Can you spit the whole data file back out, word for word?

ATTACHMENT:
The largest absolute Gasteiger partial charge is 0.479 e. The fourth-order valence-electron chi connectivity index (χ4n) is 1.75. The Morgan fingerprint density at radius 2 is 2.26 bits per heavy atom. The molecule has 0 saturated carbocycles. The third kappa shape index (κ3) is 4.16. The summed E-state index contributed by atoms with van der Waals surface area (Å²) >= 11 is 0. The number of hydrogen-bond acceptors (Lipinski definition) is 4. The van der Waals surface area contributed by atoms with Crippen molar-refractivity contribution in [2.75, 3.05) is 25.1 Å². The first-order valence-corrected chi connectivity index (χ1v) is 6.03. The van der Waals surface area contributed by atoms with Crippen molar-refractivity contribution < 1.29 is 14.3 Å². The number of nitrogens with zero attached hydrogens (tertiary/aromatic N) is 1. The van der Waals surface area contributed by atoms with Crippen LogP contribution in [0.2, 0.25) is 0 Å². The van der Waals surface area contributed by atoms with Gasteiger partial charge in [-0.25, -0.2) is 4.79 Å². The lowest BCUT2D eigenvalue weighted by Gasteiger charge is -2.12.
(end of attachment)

The largest absolute Gasteiger partial charge is 0.479 e. The fourth-order valence-electron chi connectivity index (χ4n) is 1.75. The Morgan fingerprint density at radius 2 is 2.26 bits per heavy atom. The molecule has 0 saturated carbocycles. The third kappa shape index (κ3) is 4.16. The summed E-state index contributed by atoms with van der Waals surface area (Å²) >= 11 is 0. The number of hydrogen-bond acceptors (Lipinski definition) is 4. The van der Waals surface area contributed by atoms with Crippen molar-refractivity contribution in [2.75, 3.05) is 25.1 Å². The first-order valence-corrected chi connectivity index (χ1v) is 6.03. The van der Waals surface area contributed by atoms with Crippen molar-refractivity contribution < 1.29 is 14.3 Å². The number of nitrogens with zero attached hydrogens (tertiary/aromatic N) is 1. The van der Waals surface area contributed by atoms with Crippen LogP contribution in [0.2, 0.25) is 0 Å². The van der Waals surface area contributed by atoms with Gasteiger partial charge in [-0.25, -0.2) is 4.79 Å². The lowest BCUT2D eigenvalue weighted by Gasteiger charge is -2.12.